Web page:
The plight of Spectrum, the fit-out contractor that called in the administrators last week, illustrates why passions are running so high on the subject of payment (see news).

Not least because the misery is always shared: every time a firm goes under, a shock wave of bad debt and permanently retained retentions travels down the whole supply chain. Only those with hearts of iron and noses of granite would shrug this off with the comment that “that’s business”. But how does one introduce safeguards without burdening the industry with administrative costs and laborious bureaucracy?

Two groups, commissioned by Gordon Brown and reporting to Sir Michael Latham, are currently reviewing the working of the Construction Act. The one dealing with adjudication has come up with a sensible maintenance plan. The payment group, however, has found it hard to strike a balance – it was meant to have produced its recommendations by the end of July. The problem is to decide how radical an overhaul of the act’s payment rules is needed. The main contractors think the act is fine as it is; the subcontractors’ ideal solution would be for payment to be guaranteed by a project trust fund, which would have protected them against the fate currently befalling Spectrum’s suppliers. But more realistically, they are pressing for the right to issue interim payment notices. Contractors and clients say that the idea that they should dance to the subcontractors’ tune is unacceptable – and besides, adjudication already gives the supply chain a swift remedy for late payment.

Of course, there is a political dimension to all of this. The Treasury has listened to the specialist lobby and set up a taskforce to look at retentions and payment for government projects. Specialists may take this to mean that they will have the ear and the sympathy of Whitehall with respect to changes to the Construction Act. And they may be right. But the Treasury has a deregulation agenda, too:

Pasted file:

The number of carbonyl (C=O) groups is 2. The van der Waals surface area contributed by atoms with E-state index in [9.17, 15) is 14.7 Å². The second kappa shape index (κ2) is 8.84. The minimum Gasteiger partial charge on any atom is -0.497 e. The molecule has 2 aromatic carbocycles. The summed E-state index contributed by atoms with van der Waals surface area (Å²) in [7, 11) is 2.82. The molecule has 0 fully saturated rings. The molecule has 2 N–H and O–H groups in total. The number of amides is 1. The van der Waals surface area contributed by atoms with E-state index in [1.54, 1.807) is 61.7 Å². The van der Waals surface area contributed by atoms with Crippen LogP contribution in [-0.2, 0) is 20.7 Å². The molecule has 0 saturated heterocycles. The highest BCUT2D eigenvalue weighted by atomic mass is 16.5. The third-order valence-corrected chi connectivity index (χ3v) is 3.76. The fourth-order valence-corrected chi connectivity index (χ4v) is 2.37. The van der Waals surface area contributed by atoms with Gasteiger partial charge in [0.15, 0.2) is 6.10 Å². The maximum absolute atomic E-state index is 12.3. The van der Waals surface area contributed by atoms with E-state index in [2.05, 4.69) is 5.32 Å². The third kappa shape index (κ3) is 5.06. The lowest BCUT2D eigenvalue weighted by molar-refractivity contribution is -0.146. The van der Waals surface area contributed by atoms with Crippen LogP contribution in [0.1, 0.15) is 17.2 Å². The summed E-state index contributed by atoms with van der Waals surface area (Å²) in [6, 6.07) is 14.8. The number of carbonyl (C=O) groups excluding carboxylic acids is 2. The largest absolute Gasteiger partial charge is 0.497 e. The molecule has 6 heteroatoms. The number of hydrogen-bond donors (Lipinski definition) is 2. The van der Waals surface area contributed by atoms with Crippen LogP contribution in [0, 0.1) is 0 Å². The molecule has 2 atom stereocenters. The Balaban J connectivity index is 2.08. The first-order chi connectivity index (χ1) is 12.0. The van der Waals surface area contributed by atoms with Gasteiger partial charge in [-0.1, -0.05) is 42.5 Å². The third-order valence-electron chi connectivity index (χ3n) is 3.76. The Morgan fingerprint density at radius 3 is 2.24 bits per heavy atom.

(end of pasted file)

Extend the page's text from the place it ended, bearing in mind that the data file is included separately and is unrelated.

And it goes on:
if there is no industry consensus on a solution – for example, with both sides agreeing to negotiate mandatory payment periods – the temptation will be to leave well alone, in which case the specialists could come away with nothing. Either way, time is running out.

Denise Chevin, editor

Accounting for taste

Forget modernists versus traditionalists: today's big battle in architectural aesthetics is between blobs and blocks. In the wake of Liverpool council's decision to give up on Will Alsop's supremely blobby Fourth Grace, Building conducted an instant survey of 20 visitors to the Tate Modern in London. The result was that Alsop's Fourth Grace scored 12 against eight for Allies and Morrison’s One Piccadilly Place in Manchester (pages 20-21). So the public does like buildings shaped like multicoloured soufflés. But hang on a moment. A more dependable survey would seek the opinions of the people who use completed buildings, rather than those looking at seductive virtual images. And if pear-shaped buildings are the flavour of the month, what happens in a couple of years after the pendulum has swung back to cereal boxes? Perhaps a diverse menu is best for our diversified society.